Congratulations to Amy Greenberg! Amy was recently interviewed for a show exploring how American wars have ended, which began airing this week. Amy discussed the end of the Mexican-American war, and the role of a "rogue diplomat" - Nicholas Trist. You can listen to her segment, "Bounding Manifest Destiny," here.
Congratulations to Mark Christensen! Mark’s first book, Nahua and Maya Catholicisms: Texts and Religion in Colonial Central Mexico and Yucatan (Stanford: Stanford University Press, 2013) was published last month. The book is based on his Penn State dissertation. Mark graduated from our program in 2010 under the supervision of Matthew Restall.
Congratulations to Sean Trainor! Sean was recently awarded a Kate B. and Hall J. Peterson Short-Term Fellowship at the American Antiquarian Society in Worcester, MA.
Congratulations to Jason Strandquist! Jason has been selected as a participant in the NEH Seminar at Calvin College entitled “Persecution, Toleration, Co-Existence.”
Congratulations to Bill Cossen! Bill’s paper entitled, “Blood, Honor, Reform, and God: Anti-Dueling Associations and the Remaking of Southern Masculinity," has been accepted for inclusion at the annual meeting of the Society for Historians of the Early American Republic in St. Louis, MO, July 18-21, 2013. The paper is part of a roundtable panel on gender, honor, and violence in the antebellum United States.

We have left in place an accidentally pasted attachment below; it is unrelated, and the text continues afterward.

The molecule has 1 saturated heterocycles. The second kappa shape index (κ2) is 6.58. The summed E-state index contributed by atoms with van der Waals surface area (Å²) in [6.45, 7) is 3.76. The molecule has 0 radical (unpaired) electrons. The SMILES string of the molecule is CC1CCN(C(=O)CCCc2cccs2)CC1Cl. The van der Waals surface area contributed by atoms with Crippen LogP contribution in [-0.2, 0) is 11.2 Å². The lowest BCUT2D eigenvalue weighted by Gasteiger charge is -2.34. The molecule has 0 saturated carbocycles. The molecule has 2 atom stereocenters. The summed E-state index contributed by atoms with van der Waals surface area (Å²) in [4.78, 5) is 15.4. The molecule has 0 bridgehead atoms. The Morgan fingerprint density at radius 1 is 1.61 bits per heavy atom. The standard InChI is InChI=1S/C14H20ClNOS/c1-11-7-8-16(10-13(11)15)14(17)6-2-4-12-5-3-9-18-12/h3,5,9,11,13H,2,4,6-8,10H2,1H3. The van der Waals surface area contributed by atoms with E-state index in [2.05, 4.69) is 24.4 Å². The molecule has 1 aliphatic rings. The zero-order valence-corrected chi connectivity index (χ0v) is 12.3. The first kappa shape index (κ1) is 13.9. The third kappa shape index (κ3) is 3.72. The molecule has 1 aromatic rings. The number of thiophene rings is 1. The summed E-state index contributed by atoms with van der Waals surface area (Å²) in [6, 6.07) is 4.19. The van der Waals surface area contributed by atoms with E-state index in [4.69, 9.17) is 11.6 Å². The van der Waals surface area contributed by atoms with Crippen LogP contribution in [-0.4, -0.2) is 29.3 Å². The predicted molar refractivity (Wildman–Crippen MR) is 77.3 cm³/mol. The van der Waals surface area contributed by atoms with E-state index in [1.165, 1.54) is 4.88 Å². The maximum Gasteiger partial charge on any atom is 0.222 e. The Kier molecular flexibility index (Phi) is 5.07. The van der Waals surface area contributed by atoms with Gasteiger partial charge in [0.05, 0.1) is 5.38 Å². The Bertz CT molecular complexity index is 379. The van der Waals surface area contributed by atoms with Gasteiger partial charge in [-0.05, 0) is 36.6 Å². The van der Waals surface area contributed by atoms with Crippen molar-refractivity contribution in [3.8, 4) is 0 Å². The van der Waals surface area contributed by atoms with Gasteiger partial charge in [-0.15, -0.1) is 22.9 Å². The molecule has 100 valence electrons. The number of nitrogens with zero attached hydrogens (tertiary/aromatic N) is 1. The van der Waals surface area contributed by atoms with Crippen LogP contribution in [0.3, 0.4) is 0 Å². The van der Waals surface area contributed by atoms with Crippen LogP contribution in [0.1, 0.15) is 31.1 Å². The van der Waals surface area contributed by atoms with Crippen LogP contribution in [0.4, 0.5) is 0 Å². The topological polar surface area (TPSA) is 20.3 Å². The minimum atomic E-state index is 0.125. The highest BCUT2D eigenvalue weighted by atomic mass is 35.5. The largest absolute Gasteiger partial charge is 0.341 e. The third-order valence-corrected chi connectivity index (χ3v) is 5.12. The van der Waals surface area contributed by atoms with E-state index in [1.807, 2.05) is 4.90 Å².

Congratulations to Matthew Restall! Matthew will be a Fellow (Member) of the Institute for Advanced Study at Princeton in Fall 2013, and will also be the John Carter Brown Library Visiting Fellow at Brown University. In Spring 2014, he will be the National Endowment for the Humanities/Donald L. Saunders Fellow at the John Carter Brown Library. He will be writing a book titled The Last Emperor: Cortés and Montezuma Revisited. In addition, a Spanish translation of Matthew’s previous book was published last month as Los Conquistadores (Madrid: Alianza Editorial, 2013).
Congratulations to Michael Kulikowski! Michael’s new book, Mosaics of Time. The Latin Chronicle Traditions from the First Century BC to the Sixth Century AD, Volume I: A Historical Introduction to the Chronicle Genre from its Origins to the High Middle Ages, the first of a projected four volumes co-authored with Richard Burgess of Ottawa, has just appeared from Brepols.
Congratulations to Karen Younger! Karen (PhD, 2006) has accepted a position as tenure-track Assistant Professor in US History at Waynesburg University.
Congratulations to Hongyan Xiang! Hongyan recently gave a talk entitled “The Invisible Battle: The Contest between the French Catholic Mission and the Late Qing Government over Property Ownership" at the Munk School of Global Affairs at the University of Toronto.
Congratulations to Antwain Hunter, Kelly Knight, Andrew Prymak, and Sean Trainor! The work of the Richards Center and the research of these graduate students were featured in an article by Doug Stanfield in Research Penn State magazine. The article is available online at http://news.psu.edu/story/268355/2013/03/13/research/richards-center-trains-next-generation-civil-war-scholars, and will appear in print later this month or early next month.